The VS2003/.NET 1.1 debugger is particularly susceptible to threading issues. It stalls, it barfs, it lies, and now it even triggers exceptions in your code that aren't even documented in MSDN - I was getting ThreadStopExceptions on some of my threads while stepping over instructions. There was no way to know when it might happen and no way to reproduce it consistently. I was reluctant to blame the debugger at first, but this thread provided both the culprit and the solution: close all locals, autos and watch windows and you should be right as rain.

Monday, 24 April 2006 23:47:09 (Jerusalem Standard Time, UTC+02:00)  #    -
Development

Part of a very large project we're working on stopped working oh-so-suddenly for one of my colleagues. An exception would be thrown on initializing .NET Remoting - specifically when instantiating a TCP port. Here's part of the exception content:

System.Net.Sockets.SocketException: Only one usage of each socket address (protocol/network address/port) is normally permitted

at System.Runtime.Remoting.Channels.Tcp.TcpServerChannel.StartListening(Object data)
at System.Runtime.Remoting.Channels.Tcp.TcpServerChannel.SetupChannel()
at System.Runtime.Remoting.Channels.Tcp.TcpServerChannel..ctor(IDictionary properties, IServerChannelSinkProvider sinkProvider)
at System.Runtime.Remoting.Channels.Tcp.TcpChannel..ctor(IDictionary properties, IClientChannelSinkProvider clientSinkProvider, IServerChannelSinkProvider serverSinkProvider)

... (deleted)

Running netstat -b proved that some process or another was indeed listening on that particular port, however it failed to say which process is responsible (just said "System".) Running the excellent SysInternals utility TCPView also proved futile, as it displayed a prominent <non-existent process> in the Process column.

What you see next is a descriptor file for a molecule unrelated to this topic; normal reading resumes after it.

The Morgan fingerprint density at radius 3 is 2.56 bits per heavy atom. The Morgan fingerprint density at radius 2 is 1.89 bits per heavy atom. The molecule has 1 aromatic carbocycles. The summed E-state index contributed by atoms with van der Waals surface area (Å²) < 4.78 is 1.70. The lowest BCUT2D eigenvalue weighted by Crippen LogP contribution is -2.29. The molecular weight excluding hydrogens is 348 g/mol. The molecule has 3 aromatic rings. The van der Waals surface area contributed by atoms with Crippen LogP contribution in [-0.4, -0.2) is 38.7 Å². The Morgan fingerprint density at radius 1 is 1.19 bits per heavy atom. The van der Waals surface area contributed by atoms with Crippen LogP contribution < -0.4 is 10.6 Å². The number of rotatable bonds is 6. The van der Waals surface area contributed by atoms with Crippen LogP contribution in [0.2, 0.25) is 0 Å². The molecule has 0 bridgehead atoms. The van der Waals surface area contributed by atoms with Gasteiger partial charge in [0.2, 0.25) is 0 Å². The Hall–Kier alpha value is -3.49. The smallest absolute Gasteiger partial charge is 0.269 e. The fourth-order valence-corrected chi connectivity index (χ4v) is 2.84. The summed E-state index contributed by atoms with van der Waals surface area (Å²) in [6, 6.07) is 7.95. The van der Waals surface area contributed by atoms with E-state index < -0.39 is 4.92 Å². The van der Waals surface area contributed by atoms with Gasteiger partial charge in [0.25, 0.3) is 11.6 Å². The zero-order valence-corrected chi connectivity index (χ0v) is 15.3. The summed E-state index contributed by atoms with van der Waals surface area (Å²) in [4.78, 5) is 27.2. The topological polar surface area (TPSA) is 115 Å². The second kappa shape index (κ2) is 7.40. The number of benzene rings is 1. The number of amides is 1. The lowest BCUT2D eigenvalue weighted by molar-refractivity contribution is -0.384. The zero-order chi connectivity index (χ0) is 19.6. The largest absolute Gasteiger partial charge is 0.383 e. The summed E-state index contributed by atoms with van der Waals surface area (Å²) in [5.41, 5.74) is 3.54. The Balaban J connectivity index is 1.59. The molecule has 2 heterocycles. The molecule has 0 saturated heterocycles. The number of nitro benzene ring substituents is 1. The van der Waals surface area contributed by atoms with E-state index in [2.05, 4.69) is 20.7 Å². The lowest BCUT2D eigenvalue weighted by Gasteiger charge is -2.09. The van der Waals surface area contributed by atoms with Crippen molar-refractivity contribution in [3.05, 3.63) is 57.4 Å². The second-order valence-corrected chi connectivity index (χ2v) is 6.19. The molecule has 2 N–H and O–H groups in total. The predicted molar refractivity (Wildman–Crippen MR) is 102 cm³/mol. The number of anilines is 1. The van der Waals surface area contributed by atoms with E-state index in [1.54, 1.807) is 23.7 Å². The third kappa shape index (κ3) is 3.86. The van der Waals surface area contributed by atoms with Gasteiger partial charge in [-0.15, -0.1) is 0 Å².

As usual, at this point I turned to the 'net; a quick search provided a hypothesis that IIS was somehow responsible for hogging the port; this didn't seem to make sense because IIS was not involved (the channel was not hosted in IIS, nor was it an HTTP channel to begin with) and shutting the IIS services down didn't help any either. Listing the active services via tasklist /svc proved useless as well, as did a reboot.

After some serious searching I picked up this thread in the pgsql.hackers newsgroup; apparently they had similar issues with broken security (AV, firewall) software not uninstalling properly; a lot of security-related software products (called Layered Service Providers, or LSPs) install their own TCP/IP handlers into an appropriate chain in the Windows TCP/IP stack. Although that wasn't the case here, we figured it can't hurt to try the solution pointed to by the newsgroup participants; LSP-Fix is a utility that rebuilds the appropriate registry entries in an effort to restore the handler chain to a working condition. One reboot later and everything was back to normal.

I'm still not clear on the cause of the issue, but this information might prove useful up ahead...

Monday, 24 April 2006 22:15:59 (Jerusalem Standard Time, UTC+02:00)  #    -
Development
# Thursday, 20 April 2006

The immediately good news: the 2.0.1 version of Hebrew OpenOffice.org is out - go and download it! It features a whole bunch of bugfixes, primarily fixes to the way tables in Word files are imported. I don't use Word much - particularly not for Hebrew files - so I can't righly comment on it, however I've been told by friends and peers that this bug was one of the biggest issues they had with the 2.0 Writer.

Also, a tip: it's not obvious nor exactly trivial, however it IS possible to do regression analysis and include trend lines in Calc sheets and charts; check this tutorial out (via xslf on the OOo.il forum).

Thursday, 20 April 2006 22:01:04 (Jerusalem Standard Time, UTC+02:00)  #    -
Software
# Wednesday, 19 April 2006

Although I enjoy using GAIM, it has several issues - most notably a very poor UI experience, which is being worked on in the 2.0 betas (which are perfectly usable, by the way). The second most obvious problem I've been having is to get GAIM to receive Hebrew messages from buddies on ICQ. This issue can be easily fixed by accessing the ICQ account properties and changing the Encoding field:

The default encoding is ISO Western (ISO-8859-1); to get Hebrew properly just disable the account, change the encoding to Windows Hebrew (Windows-1255) and re-enable it. Although not technically correct, ISO Visual Hebrew (ISO-8859-8) seems to work too.

I'm not sure if the Western encoding is indeed the default - I've been importing my account settings since GAIM 1.3 or so - but I'll look into it and file the appropriate bug report (encoding should be set to what is appropriate according to the current locale, at least in Windows).

Wednesday, 19 April 2006 01:34:14 (Jerusalem Standard Time, UTC+02:00)  #    -
Software